Of course, the intention, the movement, the gesture change completely on the snare drum, compared to the timpani; yet, if you don’t have a good technique to play the snare drum, you can’t even play timpani.
Concerning musicality, having to deal with two to four notes (a part from the pedals) could seem a limiting factor. The five octaves of a marimba can satisfy our will for notes. That’s why it would be wise for all the timpanists to study marimba, as well as all the other percussion instruments.
Joking aside, one day you’ll be able to apply all the “solistic instinct” you practised on mallet percussion, on the “few” notes of your big sauce pans.
By the way, here is another metaphor from my Mentor Mac. Talking about his own great Mentor David Searcy, timpanist at the Scala until some years ago, and with whom I also made a – yet memorable – masterclass, Mac says: “David Searcy was the Rostropovich of timpani”. And I can tell you, whoever met David can confirm this.
David was an exceptional player.
You should play timpani with character. Actually, all the percussion instruments (and in general, all the musical instruments) should be played with character. But this aspect, as well as the sound, is even more important with timpani.
You can know the timpani technique perfectly and apply it correctly while you play. But this isn’t enough. As I said in the beginning, timpani are orchestra instruments. In an orchestra, you often play the world most beautiful music in the world, and this isn’t just my opinion.
Now, if you think you can interpret a Beethoven symphony like an exercise on Knauer, Vic Firth, Friese/Lepak (all methods I regularly use at school), better you leave these instruments.
When you play timpani in an orchestra, you need to bring out your character. I can explain it better: you should feel dying when you play the fourth scene from the second act of the Valkyries; you should dance in the first half of Beethoven’s seventh symphony; you should evoke ghosts from hell during the introduction to the “Oh Fortuna” from Carmina Burana; you should feel like a war machine (to play with the right rhythm) in the final of the Rite of Spring.
Therefore, interpreting a music of THAT repertoire isn’t like playing a contemporary japanese music piece for marimba. With respect towards japanese music, japanese composers, marimba, marimba players and whoever felt insulted after what I’ve just wrote.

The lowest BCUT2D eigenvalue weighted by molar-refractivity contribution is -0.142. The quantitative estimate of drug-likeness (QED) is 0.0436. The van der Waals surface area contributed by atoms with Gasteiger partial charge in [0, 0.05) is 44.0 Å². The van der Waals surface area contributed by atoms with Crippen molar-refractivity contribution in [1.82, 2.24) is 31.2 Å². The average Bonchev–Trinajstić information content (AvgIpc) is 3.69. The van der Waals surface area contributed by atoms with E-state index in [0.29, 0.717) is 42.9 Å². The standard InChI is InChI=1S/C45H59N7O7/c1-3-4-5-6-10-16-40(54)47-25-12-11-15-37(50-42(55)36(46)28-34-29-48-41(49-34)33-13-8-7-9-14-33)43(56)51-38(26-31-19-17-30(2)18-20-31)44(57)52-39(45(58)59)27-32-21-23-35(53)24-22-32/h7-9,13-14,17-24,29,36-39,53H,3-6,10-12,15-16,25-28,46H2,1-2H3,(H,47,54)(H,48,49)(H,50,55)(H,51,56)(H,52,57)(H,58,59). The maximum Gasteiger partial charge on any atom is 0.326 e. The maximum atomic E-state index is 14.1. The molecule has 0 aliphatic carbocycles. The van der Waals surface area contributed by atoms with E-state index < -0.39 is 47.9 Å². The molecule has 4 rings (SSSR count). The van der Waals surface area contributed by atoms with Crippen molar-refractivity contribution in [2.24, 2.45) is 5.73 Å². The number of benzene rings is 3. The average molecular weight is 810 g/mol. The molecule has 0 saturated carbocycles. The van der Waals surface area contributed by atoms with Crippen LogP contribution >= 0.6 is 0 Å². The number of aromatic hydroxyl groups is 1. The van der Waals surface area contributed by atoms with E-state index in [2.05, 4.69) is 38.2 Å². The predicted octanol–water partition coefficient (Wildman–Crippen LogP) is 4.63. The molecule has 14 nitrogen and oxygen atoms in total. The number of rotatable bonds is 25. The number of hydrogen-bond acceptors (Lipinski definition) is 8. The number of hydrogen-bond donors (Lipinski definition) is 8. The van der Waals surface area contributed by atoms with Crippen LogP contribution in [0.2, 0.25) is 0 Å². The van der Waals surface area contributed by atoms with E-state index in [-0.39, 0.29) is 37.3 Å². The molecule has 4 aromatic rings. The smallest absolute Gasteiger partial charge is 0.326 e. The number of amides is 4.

But you know… Timpani are exceptional instruments.
PIECES FOR AUDITIONS
I played many pieces for timpani and I got twice second at the international competition “Days of Percussion” playing songs from the solo repertoire.
Carter, Beck, Shinstine, Vic Firth are all names related to this kind of repertoire. However, knowing how to play the famous Carter March doesn’t help you if you want to work in an orchestra. Knowing the main orchestral excerpts really does help. So: study as many orchestral excerpts as you can, try and play along with the recordings of the world major orchestras, study each score, enjoy the music you are learning before dividing it into rows and study each passage.
That’s the only way you can correctly interpret an excerpt for timpani, because, if you haven’t got it yet, timpani are exceptional instruments.
(Psss! If you want to know what I think about orchestral auditions, read my previous post on how to prepare for a percussion audition!).
Well, I think I’ve bored you enough with all these cheesy words on my favourite percussion instruments. Sorry about that, this always happens when I talk about timpani. My students know it well.
I only have a central couple of timpani in fiber, of a brand I think doesn’t even exist anymore, Ajax. My dream, once, is having a four-pieces of professional harmonic big sauce pans in copper. I will probably keep them in the living-room, to show myself up in front of my friends…
As I’ve already mentioned, I don’t attend many auditions any more. Once in awhile, between a japanese marimba piece and another (I also study Keiko Abe… “really?!”), I switch the stereo on and I start playing a symphony from the Bigs. Just to have some fun.